Auto dealers hoping to add to their portfolios by picking up stores on the cheap, may have missed their window of opportunity 舒 what little window there was.
As sales began plunging in the summer of 2008, well-capitalized dealers eyed the market expecting to pick off weaker dealerships at bargain prices.
But then Lehman Brothers collapsed on September 15 and suddenly, even strong dealers found themselves overwhelmed by the resulting tsunami of changing and more restrictive credit rules that have yet to ease. At a time when dealers should have been buying stores, they were scrambling to avoid violating loan covenants with their floor plan lenders.
“The dealers who would have been buyers even had that ‘deer in the headlights’ look last year,” says Sheldon Sandler, founder of Bel Air Partners, an investment banking firm representing dealers in buy/sell transactions.
While the “deer in the headlights” paralysis has mostly disappeared, dealers still are exercising caution when evaluating whether to buy.
Pricing is still an issue for dealers, but it's not at the top of the scale, says Mark Johnson, president of MD Johnson Inc., a national merger, acquisition and advisory firm.
“The concerns now are more about borrowing, increasing floorplan and renewal rates on mortgages,” he says. “Dealers are asking, ‘How is this (acquisition) going to affect my overall business? What will be my exposure? That's a big barrier to getting people to move.”
Offsetting the lack of demand is the decrease in supply 舒 which is keeping dealership prices from plummeting lower 舒 created by General Motors Co.'s and Chrysler Group LLC's elimination of more than 2,000 dealerships, taking many potential sellers out of the market.
Adding to the lack of supply, ironically, is the underlying health of the automotive retail sector, Sandler says. “Many dealers have found they can make money in what has been a difficult environment. This is a variable- cost business, and dealers have been able to adjust.”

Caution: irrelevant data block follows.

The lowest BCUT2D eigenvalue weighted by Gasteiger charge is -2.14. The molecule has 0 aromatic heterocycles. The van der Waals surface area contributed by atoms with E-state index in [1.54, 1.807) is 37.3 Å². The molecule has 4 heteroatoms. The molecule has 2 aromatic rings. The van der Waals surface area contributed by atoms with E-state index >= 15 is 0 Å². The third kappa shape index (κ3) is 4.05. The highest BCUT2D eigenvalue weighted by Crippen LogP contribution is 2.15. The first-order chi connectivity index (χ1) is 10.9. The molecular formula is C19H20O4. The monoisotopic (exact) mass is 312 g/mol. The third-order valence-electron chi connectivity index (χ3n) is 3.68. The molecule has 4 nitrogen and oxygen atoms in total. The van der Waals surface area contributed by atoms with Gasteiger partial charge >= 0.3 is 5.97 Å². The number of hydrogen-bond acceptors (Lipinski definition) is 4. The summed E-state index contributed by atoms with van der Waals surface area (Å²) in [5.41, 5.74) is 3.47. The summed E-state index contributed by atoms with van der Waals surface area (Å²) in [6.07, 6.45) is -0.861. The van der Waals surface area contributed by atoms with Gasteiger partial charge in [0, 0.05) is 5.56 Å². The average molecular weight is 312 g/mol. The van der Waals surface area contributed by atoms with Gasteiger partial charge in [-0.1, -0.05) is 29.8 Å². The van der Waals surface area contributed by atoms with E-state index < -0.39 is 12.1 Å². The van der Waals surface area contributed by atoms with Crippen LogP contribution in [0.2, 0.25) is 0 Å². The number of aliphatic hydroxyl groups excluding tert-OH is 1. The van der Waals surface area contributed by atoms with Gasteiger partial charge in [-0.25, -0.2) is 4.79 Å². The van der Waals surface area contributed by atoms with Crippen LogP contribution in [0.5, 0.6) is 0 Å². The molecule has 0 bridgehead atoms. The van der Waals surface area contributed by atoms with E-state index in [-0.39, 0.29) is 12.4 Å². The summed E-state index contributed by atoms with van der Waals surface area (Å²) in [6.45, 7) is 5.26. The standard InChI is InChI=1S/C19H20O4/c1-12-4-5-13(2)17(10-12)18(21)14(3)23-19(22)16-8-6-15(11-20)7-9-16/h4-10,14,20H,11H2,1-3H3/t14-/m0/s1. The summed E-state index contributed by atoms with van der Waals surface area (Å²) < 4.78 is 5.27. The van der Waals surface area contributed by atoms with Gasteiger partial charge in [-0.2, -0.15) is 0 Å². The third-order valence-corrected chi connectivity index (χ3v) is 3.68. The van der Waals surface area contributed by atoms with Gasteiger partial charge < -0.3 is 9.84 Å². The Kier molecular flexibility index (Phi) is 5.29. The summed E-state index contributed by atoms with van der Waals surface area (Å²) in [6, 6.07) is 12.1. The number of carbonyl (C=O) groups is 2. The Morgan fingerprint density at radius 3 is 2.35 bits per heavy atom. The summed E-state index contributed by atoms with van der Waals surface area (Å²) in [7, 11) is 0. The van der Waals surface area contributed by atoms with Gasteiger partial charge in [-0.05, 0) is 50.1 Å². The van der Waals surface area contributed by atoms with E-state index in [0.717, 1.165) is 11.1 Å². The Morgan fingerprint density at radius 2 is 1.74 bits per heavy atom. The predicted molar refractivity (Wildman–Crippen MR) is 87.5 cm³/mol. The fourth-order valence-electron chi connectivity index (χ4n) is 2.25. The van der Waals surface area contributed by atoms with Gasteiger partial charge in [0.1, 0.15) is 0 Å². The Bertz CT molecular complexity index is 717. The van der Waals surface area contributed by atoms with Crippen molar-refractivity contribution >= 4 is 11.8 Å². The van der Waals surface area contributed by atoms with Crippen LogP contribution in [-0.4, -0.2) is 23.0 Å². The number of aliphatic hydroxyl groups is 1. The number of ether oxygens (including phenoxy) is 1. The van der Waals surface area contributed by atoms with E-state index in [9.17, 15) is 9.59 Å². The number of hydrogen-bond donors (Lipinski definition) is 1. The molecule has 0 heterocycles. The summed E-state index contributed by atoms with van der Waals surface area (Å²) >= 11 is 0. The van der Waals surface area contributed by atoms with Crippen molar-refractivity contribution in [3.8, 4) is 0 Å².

Phil Villegas, a principal with Dealer Transactional Services LLC, a firm that handles the buying and selling of dealerships, agrees, saying, “If you're stable, with money in the bank and are squeezing out at least a small profit, there's no real incentive to sell.”
The result, Sandler says, is that dealers don't want to sell right now with depressed multiples and trough earnings. The dealers who are making money have decided to wait out the downturn.
Would-be buyers have been making offers, but often those offers are so low, they almost insult the potential seller, says one dealer group executive.
Johnson says the industry has seen the bottom with dealership prices, bad news for “anybody that thinks they are going to wait around and get a low price.”
Sandler says blue sky values will rebound, driving dealership prices up once the industry sees three or four consecutive months of increasing sales.
Blue sky refers to the value a buyer and seller might place on a dealership once the value of the hard assets are determined. It typically is calculated by multiplying a dealership's pre-tax earnings by a multiple.
The multiple is a highly subjective number and takes into account several factors, such as brand, market, location of competitors, facility condition, size of vehicle allocation and store history.
Villegas believes there are still deals to be had, though. “The only deals we're seeing today are distressed deals 舒 ones in which the dealer has to sell,” he says. “And we'll see more of those deals in the near future.”
Many of these deals are at prices 30% lower than what they might be in a normal time. Dealerships selling brands such as Mercedes-Benz, Toyota and Honda have been picked up for near steals in recent months.
The success of “Cash for Clunkers” may have helped some dealerships survive for the time being, Villegas says. The reality is, it may have granted stays of execution rather than long-term survival.
Another factor that likely will begin driving dealership prices back up are the public dealer groups, which earlier this year were looking to sell stores to raise cash to avoid violating loan covenants with lenders.
Now, the public companies are looking to buy. Mike Jackson, head of AutoNation Inc., says the chain is looking for deals. Executives at other groups are quieter about their plans, not wanting to drive up prices. But many say privately they are nearing acquisition mode again. That's because investors want to see growth, Sandler says.
From here on out, many brokers and executives agree, the most attractive deals are going to be the distressed dealership.